- The Washington Times - Wednesday, September 27, 2006

RICHMOND — The Virginia General Assembly’s opening day of its special session dedicated to transportation funding stalled yesterday after House Democrats said they needed at least one night to consider the $2.4 billion plan proposed by House Republicans.

The stalled talks added to a growing sense among lawmakers that little, if anything, would come out of the next three days.

“The moment is right, but I just don’t see much happening,” said Sen. Robert Creigh Deeds, Bath Democrat.

The plan pushed by House Republicans would raise $2.4 billion over six years for roads and mass transit with existing money, long-term debt and some of the state’s surplus.

About $1.5 billion of the plan would come from a 20-year bond that would require voter approval. Virginia has a AAA bond rating.

“What good is it to have AAA bond rating if you never use it?” asked Delegate Vincent F. Callahan Jr., Fairfax Republican. “This is prudent use of debt and fiscally responsible.”

The package includes about $800 million for Northern Virginia, according to House Appropriations staff.

Gov. Timothy M. Kaine, a Democrat, Senate Republicans and House Democrats are repeating the same argument they made over the course of the legislative session earlier this year: that a new revenue source is needed for mass transit and easing congestion on the state’s roads, and that the state should not borrow money for those improvements.

House Republicans remain steadfast in their opposition to tax increases. They continue to push for bills that would reform the Virginia Department of Transportation.

“[The House Republicans’ plan] is all based on existing revenue, but it won’t pass the Senate,” said Delegate David B. Albo, Fairfax Republican. “So it’s not a solution.”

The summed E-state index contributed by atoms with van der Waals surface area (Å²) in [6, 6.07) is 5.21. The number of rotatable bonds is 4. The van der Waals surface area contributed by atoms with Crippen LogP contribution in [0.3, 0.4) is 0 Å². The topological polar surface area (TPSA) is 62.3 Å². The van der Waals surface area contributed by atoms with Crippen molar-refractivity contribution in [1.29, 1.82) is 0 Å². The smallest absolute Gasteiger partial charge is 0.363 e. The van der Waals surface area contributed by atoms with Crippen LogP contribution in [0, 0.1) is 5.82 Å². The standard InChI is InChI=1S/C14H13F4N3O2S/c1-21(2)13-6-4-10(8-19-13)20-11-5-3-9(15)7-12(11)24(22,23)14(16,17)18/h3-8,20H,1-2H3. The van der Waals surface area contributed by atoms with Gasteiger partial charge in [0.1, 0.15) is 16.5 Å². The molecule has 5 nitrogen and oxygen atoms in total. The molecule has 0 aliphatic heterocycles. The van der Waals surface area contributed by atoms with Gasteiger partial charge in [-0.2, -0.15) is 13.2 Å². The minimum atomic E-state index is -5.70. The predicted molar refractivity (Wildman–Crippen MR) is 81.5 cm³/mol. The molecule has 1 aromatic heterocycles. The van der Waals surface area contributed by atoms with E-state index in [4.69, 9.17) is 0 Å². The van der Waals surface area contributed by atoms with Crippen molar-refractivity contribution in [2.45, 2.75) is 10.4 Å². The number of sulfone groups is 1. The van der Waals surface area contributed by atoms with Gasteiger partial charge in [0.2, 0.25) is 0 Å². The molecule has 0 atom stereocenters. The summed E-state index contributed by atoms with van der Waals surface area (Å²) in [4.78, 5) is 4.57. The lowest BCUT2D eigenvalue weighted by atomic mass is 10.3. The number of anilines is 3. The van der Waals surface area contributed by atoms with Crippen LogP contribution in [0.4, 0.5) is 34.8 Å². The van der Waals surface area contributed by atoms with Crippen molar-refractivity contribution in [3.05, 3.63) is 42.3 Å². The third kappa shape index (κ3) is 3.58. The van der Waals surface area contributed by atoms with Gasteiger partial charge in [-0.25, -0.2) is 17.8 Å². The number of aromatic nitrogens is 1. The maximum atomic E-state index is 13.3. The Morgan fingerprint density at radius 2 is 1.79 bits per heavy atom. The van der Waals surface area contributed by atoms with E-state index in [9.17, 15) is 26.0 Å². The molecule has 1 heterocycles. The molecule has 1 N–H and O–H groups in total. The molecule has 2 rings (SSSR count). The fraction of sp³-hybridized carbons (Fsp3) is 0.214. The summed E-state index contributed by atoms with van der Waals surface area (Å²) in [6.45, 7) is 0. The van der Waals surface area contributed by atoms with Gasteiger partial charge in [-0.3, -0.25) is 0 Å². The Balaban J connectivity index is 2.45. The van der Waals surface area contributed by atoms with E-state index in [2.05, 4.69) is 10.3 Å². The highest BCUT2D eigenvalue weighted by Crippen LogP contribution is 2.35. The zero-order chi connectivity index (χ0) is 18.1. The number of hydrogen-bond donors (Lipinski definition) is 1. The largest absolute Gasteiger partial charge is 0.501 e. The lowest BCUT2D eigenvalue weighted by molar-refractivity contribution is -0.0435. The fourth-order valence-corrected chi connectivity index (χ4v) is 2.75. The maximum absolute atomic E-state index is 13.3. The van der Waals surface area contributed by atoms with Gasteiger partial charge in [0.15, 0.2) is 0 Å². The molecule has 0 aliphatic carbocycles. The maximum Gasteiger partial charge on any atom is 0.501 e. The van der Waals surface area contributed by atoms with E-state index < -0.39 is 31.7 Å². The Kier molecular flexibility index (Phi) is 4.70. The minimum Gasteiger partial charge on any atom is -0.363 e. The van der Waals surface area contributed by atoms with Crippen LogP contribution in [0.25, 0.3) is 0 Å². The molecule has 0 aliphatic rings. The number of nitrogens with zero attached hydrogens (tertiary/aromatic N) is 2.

The lack of movement came a day after the House Finance Committee voted 17-5 against Mr. Albo’s plan to allow Hampton Roads and Northern Virginia — the most traffic-congested areas — to raise new revenue for roads and mass transit through local hotel-motel taxes, levies on rental cars and motor-vehicle registration fees.

The committee also knocked down a Senate proposal to raise $1 billion a year in new taxes and fees for statewide transportation improvements.

Delegate Vivian E. Watts, Fairfax Democrat, said yesterday the House plan falls short of what is needed to cover the cost of maintaining old roads and developing new ones. She related the situation to the Hans Christian Andersen story “The Emperor’s New Clothes.”

“The emperor may have his T-shirt and undies on, but that’s it,” Mrs. Watts said.

House Democrats could allow a vote to happen on the House Republicans’ package as early as today. The Senate is waiting to see what happens with the $2.4 billion proposal.

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